27. David Perry is a talented photographer for sure. I've always thought your farmer's market bouquets were beautiful.

  28. dear jennifer, I mus admit when I first realized what the book was about I nearly passed over it, uninterested. Then I thought, here am I defiantly growing flowers when people keep saying to me why don't you grow veggies? So I became very very interested in it. People should know about the horrible chemicals used, and the divine photos sweeten the message.

  29. A great review, Jennifer! You've certainly enticed me into checking out this book--the photography looks fantastic. I can't imagine a gardener having to fight to be able to grow sweet peas! I hope, too, that your local growers are doing well with their new farm--we've lost far too many farms here, too, to suburban sprawl.

  30. What a fantastic book Jennifer. I've often thought about this issue as I considered at one point the possibility of growing flowers for sale. (I'm awfully sorry to hear your local farm felt the need to move) Watched a show recently that talked about the trade in cut flowers and how they are shipped. It's utterly astounding. Timing is everything but I'm not surprised to hear about all the preservatives. Flowers cut in my own garden and taken indoors often don't last a week, how could roses coming from South America go all the way to Russia via Europe without looking a little worse for wear?

  31. Two of my dear Quaker uncles had a horticulture business. I doubt their independent business would survive today.The first thing I recall about their gardens is the wonderful smell. They would be shocked, saddended and offended by the quality of flowers available for purchase today. I will read this book and remember them.

  32. This sounds like a great book! I love Amy Stewart's books. :o) Our local farmers markets never offer fresh flowers. It's really depressing. I don't know of anyone within 100 miles of me who grows flowers for sale. :o(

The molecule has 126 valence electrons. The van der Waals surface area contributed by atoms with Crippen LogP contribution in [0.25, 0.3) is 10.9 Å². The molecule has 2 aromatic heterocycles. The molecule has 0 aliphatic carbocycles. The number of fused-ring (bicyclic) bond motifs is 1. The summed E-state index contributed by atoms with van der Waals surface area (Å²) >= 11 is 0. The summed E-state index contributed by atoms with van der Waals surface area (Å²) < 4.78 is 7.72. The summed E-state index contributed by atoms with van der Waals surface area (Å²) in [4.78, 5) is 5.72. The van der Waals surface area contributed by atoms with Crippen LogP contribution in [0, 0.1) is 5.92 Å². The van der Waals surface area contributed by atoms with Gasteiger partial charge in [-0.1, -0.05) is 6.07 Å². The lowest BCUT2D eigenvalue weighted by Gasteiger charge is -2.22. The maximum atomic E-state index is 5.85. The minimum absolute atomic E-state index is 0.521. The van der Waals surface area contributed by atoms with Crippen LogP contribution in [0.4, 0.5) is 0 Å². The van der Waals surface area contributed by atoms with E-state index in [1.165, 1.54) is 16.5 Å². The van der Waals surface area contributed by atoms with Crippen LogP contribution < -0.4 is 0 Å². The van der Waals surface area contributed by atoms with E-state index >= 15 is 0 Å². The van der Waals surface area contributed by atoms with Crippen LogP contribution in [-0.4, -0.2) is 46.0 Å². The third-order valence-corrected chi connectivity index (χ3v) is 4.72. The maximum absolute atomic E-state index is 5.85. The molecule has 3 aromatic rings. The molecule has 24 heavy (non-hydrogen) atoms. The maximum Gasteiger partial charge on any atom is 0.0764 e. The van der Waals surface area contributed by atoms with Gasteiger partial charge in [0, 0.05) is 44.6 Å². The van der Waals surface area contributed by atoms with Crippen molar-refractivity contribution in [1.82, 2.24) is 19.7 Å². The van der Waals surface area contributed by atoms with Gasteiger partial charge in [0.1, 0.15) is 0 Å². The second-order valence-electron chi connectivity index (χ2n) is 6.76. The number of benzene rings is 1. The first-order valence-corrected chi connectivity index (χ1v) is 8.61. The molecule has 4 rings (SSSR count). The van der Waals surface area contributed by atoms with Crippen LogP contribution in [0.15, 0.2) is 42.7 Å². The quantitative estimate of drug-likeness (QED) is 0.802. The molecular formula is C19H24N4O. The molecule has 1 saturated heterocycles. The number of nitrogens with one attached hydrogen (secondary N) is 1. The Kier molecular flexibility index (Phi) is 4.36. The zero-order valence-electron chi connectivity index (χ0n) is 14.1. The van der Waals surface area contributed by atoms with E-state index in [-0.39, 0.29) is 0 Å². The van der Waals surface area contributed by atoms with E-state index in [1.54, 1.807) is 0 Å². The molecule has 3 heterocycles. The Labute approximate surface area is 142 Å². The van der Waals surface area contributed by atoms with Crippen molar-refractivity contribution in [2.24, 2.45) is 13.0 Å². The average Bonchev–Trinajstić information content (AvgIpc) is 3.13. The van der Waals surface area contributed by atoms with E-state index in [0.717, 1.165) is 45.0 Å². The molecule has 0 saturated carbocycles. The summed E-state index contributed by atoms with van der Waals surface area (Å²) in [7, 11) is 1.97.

33. That is a book I would very much enjoy. I have a friend here in Niagara County that grows flowers for the florist trade. She sells cut flowers at her farm. Next year I might ask her to photograph the fields. She has invited me to, but I never got the time to do so. I love the images that David Perry took. I agree with you, any one of them could go on a wall as art.

  34. Książka z pewnością jest bardzo ciekawa i pięknie ilustrowana. Uwielbiam mieć kwiaty w domu, które mam z ogródka lub kupuję na targu. Bardzo interesujący post. Pozdrawiam i dziękuję za wizytę.
    The book is certainly a very interesting and beautifully illustrated. I love having flowers in the house, which I buy from the garden or at the market. A very interesting post. Cheers and thank you for your visit.

  35. Ciao Jennifer,
    your photos are absolutely stunning!
    This sounds like a great book, the cover is so pretty. :)
    Have a lovely week.

  36. The photography is gorgeous. The book sounds very interesting. I have read several of Amy Stewart's books, including 'Flower Confidential' about the flower industry, which I found fascinating. I think I would like this book, too! Thanks for reviewing it!

  37. I am so inspired by this post and the book.
    This is a topic I've had my eye on for the past year or so and would love to read more about it!


Apologies, comments are disabled at this time.

Note: Only a member of this blog may post a comment.